A doula will tune in to your breathing, then breathe with you.

A doula will tune in to your movement, then move with you.

A doula will tune in to your mood, then feel with you.

When she breathes with you, you begin to breathe with her. She moves you into a deeper and smoother pattern without a word. Simply breathing next to your breath.

When she moves with you, you begin to move with her. She directs your movement with a touch, with eye contact, with hands on your hips. She dances with you.

When your doula feels with you, she projects peace and confidence. Confidence in you! You begin to feel it, too.

Suddenly, you are calm, dancing, and confident that you can do this. You can climb this mountain. You can breathe through this contraction. You can birth this baby!

A doula does not ask you to trust in her strength, she helps you find your own. Through her responsive presence, she finds you when you feel lost and walks you back from the edge. She knows the magic of hip squeezes and peanut balls, but mostly she is simply there. Simply present. Observing the room, feeling the mood, and adding just the right nudge to move it all in the right direction.

Being an active responsive presence.
That’s ReFreshing

Steadfast Heart Doula Services

7 Questions to Help YOU be your own best advocate!

If you are like me, it can be hard to know what to say when your doctor or other professional asks if you have any questions. The truth is we often don’t understand enough about what is happening to know what to ask. That is why we are talking to a professional! Here are some questions to help you learn the things you need to know in order to make the best choices for you.

7. Ask for more information–“What else can you tell me about this procedure?”
Sometimes when talking with an expert, they may assume we know what they know about their field of expertise.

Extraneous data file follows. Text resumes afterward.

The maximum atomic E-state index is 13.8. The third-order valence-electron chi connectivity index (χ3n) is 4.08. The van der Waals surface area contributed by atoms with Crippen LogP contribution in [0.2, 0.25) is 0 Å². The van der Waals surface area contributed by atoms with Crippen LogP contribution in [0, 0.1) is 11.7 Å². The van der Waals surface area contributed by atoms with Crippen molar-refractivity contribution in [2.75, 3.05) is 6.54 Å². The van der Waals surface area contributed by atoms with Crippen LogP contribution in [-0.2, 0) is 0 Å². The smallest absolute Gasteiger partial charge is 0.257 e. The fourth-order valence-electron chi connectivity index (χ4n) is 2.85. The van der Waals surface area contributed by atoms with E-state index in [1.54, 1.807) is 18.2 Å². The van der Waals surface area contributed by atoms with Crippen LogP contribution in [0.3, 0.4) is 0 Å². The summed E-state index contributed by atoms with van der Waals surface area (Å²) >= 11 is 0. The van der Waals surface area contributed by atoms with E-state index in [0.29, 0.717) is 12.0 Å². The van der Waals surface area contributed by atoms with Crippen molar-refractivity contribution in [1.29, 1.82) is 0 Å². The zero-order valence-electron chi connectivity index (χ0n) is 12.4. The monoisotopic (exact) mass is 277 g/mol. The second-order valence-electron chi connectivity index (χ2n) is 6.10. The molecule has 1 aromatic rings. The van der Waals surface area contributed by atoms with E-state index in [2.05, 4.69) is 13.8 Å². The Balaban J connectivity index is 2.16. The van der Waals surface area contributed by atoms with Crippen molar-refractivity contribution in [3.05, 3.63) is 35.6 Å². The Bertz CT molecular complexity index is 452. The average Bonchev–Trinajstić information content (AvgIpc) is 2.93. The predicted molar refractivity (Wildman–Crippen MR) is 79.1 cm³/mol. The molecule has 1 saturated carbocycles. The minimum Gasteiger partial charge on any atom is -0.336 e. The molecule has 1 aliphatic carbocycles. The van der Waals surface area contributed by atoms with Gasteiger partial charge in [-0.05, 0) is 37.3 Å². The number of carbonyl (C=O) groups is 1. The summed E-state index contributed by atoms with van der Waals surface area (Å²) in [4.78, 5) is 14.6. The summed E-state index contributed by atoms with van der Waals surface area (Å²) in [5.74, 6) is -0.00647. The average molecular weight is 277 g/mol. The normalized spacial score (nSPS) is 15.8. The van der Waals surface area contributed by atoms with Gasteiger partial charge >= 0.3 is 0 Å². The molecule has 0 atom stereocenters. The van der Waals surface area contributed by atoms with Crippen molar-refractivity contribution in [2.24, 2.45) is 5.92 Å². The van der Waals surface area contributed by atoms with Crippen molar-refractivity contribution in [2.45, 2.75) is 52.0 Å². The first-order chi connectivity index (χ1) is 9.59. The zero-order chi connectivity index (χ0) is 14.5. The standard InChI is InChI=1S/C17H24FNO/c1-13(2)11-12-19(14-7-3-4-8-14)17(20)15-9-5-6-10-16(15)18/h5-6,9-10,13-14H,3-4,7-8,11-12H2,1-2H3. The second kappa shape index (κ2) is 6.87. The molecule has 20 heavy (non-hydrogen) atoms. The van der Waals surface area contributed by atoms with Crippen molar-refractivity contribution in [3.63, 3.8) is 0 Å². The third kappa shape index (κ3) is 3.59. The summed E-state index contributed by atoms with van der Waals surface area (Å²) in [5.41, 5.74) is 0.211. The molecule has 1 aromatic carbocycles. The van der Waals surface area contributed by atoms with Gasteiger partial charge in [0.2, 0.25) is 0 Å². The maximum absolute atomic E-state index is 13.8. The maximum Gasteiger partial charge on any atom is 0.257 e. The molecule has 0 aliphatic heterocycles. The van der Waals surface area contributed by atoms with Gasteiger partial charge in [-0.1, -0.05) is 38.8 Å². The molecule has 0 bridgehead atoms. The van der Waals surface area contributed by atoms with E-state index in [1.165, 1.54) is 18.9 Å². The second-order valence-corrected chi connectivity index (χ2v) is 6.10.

6. Ask for more time–“When do I need to make a decision about this?”
Not all decisions have to be made right now, or even today, or this week. Find out your time frame and ask when you need to decide.

5. Ask for clarification of jargon–“You used a word just then I am not sure I understand, can you explain it to me in plain English?”
Related to #7, you and I may not understand the words those experts are using.

4. Ask for a second opinion–“I want to make sure I get more than one perspective on this, who do you recommend for a second opinion?”
If you don’t think what they are describing applies to you, or if you feel that the person you are consulting is not relating well to you, go see someone else. You are the consumer, you are paying for a service. Don’t feel bad about getting a second opinion.

3. Ask about alternatives–“What other treatments are available? Is there something else we haven’t tried?”
Maybe there is a treatment, or a process that is unavoidable for your situation. Ask about alternative ways to gain the same benefit.

2. Ask about risks–“What are the possible side-effects?”
Often, all we hear are the benefits. Don’t forget to ask about the risks in the short term and the long term.

1. Ask why–“What specifically are you hoping to achieve with this therapy?”
Especially when pressed to make a decision quickly, ask why this is the best option for you and your situation. Maybe it is, but maybe it is more beneficial or convenient for the professional.

Don’t say yes unless you feel it’s best!